North Carolina is among the states that are looking at “sin taxes” as a relatively easy means for increasing revenue – easy, so long as they can get by the powerful tobacco and alcohol lobbies. There’s just one thing wrong with sin taxes – they aren’t big enough.

That’s especially true with North Carolina’s proposed 5 percent increase in alcohol taxes. Last summer, when former governor Mike Easley proposed increasing the tax by the equivalent of four cents per can of beer, suds salesmen complained that it was too much. Tarheel tipplers already pay the fourth highest alcohol tax in the country, they griped.

But that tax is only 53 cents per gallon – equivalent to about a nickel per can of beer – and it has not increased since 1969. Inflation alone would have raised it fivefold by now. Several years ago, according a report by the North Carolina Budget and Tax Center, excise taxes on alcohol provided more than 6 percent of the state’s general fund in 1971. In 2004, it was just 1.3 percent. By now, it has to be even less. It’s about time the tax was raised, and it ought to be raised more.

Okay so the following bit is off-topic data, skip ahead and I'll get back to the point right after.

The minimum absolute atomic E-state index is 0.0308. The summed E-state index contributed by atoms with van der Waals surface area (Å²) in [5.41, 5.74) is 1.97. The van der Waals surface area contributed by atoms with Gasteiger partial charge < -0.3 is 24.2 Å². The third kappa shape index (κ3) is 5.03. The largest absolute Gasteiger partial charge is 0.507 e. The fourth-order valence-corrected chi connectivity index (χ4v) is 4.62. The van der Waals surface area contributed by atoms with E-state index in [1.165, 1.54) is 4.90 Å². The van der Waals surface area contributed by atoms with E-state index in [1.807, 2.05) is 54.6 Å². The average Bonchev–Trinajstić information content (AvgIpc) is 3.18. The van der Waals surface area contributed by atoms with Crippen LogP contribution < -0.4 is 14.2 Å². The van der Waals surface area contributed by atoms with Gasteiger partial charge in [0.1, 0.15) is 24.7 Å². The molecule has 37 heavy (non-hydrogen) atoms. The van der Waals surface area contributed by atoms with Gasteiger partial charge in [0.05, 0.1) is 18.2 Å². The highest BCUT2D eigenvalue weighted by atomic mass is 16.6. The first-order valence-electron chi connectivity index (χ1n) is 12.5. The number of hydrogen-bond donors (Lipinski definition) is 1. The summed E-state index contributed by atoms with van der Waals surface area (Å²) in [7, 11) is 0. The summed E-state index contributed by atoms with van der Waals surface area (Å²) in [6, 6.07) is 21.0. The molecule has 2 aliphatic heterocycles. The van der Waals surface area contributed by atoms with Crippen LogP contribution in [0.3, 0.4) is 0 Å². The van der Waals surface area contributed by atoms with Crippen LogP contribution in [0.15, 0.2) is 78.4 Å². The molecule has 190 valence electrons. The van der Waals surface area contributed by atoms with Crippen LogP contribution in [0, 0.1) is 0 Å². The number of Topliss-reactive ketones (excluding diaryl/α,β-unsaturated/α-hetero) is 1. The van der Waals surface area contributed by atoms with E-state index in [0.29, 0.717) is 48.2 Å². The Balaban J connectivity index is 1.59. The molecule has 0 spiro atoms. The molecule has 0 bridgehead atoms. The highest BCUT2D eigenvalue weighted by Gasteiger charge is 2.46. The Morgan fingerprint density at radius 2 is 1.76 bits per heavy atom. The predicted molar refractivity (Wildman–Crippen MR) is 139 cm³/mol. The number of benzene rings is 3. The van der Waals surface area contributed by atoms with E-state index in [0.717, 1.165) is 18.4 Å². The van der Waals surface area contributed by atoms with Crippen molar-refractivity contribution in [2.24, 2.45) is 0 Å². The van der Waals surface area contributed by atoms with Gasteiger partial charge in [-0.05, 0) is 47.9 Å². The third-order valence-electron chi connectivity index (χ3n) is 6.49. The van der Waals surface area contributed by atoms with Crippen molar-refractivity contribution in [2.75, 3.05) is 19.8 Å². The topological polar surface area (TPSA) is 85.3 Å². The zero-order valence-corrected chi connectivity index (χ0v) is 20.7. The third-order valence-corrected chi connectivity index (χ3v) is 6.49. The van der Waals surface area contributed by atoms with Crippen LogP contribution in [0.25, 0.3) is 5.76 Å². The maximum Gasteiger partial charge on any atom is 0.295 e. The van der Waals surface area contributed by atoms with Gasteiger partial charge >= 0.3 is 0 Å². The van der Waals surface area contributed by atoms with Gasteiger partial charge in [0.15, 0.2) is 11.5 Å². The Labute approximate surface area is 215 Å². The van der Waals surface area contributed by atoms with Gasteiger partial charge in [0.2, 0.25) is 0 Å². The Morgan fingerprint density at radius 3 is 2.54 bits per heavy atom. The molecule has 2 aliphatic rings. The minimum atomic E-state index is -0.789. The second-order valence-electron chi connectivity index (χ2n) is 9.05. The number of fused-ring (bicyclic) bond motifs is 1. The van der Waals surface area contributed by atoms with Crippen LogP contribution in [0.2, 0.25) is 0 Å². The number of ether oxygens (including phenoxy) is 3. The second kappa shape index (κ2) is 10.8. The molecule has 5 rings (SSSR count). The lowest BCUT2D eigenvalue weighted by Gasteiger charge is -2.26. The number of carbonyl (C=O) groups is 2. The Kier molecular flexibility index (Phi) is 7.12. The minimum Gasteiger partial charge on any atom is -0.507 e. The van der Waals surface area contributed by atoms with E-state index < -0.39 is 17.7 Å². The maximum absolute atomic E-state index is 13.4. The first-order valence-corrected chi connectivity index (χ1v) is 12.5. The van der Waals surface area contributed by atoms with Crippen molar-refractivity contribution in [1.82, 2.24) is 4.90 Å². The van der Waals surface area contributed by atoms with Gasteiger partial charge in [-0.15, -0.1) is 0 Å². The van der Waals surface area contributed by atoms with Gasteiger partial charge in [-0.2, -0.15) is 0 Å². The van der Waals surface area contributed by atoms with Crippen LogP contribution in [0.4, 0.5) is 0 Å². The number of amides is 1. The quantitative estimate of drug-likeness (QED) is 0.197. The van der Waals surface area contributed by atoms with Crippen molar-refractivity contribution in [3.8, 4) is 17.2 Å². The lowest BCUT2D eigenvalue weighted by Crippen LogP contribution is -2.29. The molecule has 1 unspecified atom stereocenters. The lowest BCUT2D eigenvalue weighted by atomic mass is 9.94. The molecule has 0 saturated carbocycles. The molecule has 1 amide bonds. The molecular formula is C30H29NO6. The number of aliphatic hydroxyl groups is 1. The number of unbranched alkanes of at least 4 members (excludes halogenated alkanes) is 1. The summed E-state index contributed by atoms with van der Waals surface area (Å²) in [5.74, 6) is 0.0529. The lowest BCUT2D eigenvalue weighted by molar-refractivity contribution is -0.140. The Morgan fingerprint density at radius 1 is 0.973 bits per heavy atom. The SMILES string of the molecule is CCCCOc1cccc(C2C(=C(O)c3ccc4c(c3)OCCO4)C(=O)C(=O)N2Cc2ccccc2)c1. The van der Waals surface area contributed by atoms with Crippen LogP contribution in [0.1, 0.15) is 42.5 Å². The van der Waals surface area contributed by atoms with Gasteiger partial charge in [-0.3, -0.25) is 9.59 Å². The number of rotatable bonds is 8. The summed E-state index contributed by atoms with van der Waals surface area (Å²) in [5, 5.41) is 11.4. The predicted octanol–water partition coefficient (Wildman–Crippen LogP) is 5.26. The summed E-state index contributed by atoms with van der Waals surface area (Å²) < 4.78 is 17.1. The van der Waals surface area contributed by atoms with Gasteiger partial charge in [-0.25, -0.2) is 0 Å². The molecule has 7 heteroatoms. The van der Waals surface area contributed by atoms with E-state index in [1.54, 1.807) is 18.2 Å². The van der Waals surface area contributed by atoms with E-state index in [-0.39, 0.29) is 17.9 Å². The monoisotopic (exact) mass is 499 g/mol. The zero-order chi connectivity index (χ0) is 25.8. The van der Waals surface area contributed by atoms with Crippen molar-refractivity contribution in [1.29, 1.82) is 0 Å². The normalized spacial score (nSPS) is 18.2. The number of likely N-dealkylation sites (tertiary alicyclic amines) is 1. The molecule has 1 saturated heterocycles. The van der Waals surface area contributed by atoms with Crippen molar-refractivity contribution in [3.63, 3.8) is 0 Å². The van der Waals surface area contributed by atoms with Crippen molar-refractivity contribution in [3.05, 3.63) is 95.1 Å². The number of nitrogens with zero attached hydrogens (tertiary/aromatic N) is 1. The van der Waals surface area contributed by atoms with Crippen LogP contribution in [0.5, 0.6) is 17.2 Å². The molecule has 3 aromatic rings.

I’ve never understood the appeal of either beer or booze, but I do understand this: drinking alcohol makes people do stupid things, tears families apart and sometimes kills people.

Adding enough taxes to discourage people from drinking may add some minor money to the state’s coffers, but as far as I’m concerned, that’s secondary. Every time somebody stays sober – who would have gotten drunk if he could afford it – it’s good news.

Sin taxes are a good idea – but they’re not yet a sufficiently big idea.

Tony Cartledge is associate professor of Old Testament at Campbell University Divinity School and contributing editor to Baptists Today, where he blogs.

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